R.S., Miyamoto, N., Showguchi-Miyata, J., Okada, Y., Singaraja, R.,
       Figlewicz, D.A., Kwiatkwoski, T., Hosler, B.A, Sagie, T., Skaug, J.,
       Nasir, J., Brown, R.H.Jr., Scherer, S.W., Rouleau, G.A., Hayden, M.R.,
       Ikeda, J.-E.  A gene encoding a putative GTPase regulator is mutated in
       familial amyotrophic lateral sclerosis 2. Nature Genetics 29,
       166-173 (2001).
     Background information relating to ALS and the studies published in Nature
     What constitutes Juvenile ALS?
     Juvenile ALS is a rare form of ALS prevalent in populations of North
 Africa and the Middle East.  The onset, on average, is 12 years of age
 (typically manifests before age 25) and progresses very slowly.
     Why the focus on Juvenile ALS when it constitutes such a small population?
     Although clinical presentation of the variants of ALS appears different,
 motor neurons are affected in all cases.  There is likely to be a common
 pathway leading to motor neuron death.
     The discovery of new proteins linked to the disease may shed new light on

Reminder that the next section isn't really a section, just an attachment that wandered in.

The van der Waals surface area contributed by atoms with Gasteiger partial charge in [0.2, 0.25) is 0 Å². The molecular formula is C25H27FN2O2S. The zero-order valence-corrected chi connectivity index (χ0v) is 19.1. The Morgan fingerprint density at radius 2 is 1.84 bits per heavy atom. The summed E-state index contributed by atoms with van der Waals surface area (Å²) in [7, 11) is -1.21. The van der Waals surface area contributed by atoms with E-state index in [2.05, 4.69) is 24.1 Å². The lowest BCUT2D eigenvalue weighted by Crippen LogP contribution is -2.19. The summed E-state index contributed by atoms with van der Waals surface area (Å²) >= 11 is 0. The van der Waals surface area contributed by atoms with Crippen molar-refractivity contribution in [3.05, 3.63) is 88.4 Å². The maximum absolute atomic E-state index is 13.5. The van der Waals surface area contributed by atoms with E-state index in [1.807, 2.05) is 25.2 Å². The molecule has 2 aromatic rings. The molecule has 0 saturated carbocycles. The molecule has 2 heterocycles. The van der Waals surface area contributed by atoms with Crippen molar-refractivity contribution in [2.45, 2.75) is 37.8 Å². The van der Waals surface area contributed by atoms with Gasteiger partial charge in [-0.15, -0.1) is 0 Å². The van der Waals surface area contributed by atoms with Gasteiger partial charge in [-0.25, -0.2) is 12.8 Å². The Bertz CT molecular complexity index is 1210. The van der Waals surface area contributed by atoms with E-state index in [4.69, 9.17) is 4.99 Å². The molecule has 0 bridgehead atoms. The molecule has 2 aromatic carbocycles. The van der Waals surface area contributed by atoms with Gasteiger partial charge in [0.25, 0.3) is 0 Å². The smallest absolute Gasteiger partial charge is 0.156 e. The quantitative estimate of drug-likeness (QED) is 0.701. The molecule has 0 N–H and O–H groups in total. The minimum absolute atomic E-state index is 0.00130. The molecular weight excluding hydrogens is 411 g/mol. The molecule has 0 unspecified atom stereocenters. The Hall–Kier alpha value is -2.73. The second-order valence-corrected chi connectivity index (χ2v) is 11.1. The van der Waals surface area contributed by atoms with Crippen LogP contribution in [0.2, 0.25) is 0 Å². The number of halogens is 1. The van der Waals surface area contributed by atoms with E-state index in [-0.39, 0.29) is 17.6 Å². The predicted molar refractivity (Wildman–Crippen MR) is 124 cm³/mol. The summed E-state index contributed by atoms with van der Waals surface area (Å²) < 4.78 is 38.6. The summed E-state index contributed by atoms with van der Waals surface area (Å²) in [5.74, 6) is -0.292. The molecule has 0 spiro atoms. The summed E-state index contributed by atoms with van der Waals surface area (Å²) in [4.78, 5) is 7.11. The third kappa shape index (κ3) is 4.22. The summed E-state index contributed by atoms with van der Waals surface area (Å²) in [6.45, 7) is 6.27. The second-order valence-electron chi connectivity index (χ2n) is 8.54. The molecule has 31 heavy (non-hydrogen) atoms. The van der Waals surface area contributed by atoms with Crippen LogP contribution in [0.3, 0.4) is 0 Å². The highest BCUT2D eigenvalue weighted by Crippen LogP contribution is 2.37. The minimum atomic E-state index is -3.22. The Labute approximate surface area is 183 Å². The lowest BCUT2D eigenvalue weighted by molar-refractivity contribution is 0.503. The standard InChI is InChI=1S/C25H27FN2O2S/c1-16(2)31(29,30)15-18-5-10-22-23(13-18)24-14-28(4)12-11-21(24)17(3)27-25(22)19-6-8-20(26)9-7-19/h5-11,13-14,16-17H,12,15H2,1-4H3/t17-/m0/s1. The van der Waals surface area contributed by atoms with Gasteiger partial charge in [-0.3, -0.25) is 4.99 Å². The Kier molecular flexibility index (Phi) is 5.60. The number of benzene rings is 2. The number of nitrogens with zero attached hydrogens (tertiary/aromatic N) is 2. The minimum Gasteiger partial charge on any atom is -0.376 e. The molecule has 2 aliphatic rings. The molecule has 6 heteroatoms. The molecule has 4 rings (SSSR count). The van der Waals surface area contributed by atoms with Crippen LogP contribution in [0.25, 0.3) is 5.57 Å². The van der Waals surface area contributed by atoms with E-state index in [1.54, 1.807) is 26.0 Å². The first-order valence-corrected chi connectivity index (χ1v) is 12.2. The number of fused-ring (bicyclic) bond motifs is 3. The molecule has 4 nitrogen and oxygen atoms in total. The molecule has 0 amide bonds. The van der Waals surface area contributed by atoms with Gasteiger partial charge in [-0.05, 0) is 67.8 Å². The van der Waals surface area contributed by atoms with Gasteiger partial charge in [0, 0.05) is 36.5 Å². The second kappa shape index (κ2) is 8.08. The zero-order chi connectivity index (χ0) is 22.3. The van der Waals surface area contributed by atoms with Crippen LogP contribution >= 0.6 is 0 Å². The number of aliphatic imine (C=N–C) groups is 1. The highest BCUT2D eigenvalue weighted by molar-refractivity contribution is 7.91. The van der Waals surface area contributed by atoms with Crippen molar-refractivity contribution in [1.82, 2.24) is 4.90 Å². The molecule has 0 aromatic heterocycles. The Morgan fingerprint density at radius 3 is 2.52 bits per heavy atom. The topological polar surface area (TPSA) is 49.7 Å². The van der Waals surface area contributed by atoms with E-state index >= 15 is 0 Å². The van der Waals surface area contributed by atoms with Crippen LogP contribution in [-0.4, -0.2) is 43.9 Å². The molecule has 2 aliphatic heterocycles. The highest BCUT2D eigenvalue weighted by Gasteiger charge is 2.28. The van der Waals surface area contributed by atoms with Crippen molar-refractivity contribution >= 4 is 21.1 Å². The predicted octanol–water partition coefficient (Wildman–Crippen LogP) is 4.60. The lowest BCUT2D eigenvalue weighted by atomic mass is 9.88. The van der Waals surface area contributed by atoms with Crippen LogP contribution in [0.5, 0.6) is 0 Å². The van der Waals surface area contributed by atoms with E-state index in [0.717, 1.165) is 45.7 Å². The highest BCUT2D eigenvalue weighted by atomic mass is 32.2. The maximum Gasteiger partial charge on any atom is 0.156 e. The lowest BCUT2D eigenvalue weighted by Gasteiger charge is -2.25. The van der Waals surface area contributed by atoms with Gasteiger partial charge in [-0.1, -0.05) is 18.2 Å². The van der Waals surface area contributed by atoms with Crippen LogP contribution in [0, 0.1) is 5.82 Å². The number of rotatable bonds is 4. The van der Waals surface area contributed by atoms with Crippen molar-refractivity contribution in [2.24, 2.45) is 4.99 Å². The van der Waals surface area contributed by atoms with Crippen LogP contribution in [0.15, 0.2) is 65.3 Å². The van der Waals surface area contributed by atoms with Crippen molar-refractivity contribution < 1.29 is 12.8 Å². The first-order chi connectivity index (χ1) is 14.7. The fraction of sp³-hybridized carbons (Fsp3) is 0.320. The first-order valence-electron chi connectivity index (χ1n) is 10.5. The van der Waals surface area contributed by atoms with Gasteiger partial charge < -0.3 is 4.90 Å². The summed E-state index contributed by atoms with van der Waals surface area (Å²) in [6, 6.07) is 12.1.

the role of mutant SOD1 in disease.  It is possible that these proteins are in
 some way linked although this is currently unknown.
     Both proteins are expressed in many cell types and yet cause a highly
 selective clinical syndrome of motor system failure.  Multiple disease-linked
 genes may be involved in a common pathway leading to the selective loss of
 motor neurons.
     How do these studies affect those persons who currently have ALS?
     These studies open up new avenues for ALS research and there will be an
 aggressive effort to determine the function of this novel protein.
     Can this research result in effective treatments for ALS, juvenile or
     The discovery of multiple genes linked to ALS will potentially unravel the
 disease mechanism and provide new targets to develop therapies not only for
 the rarer forms of ALS, but also for sporadic forms of ALS.
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SOURCE The ALS Association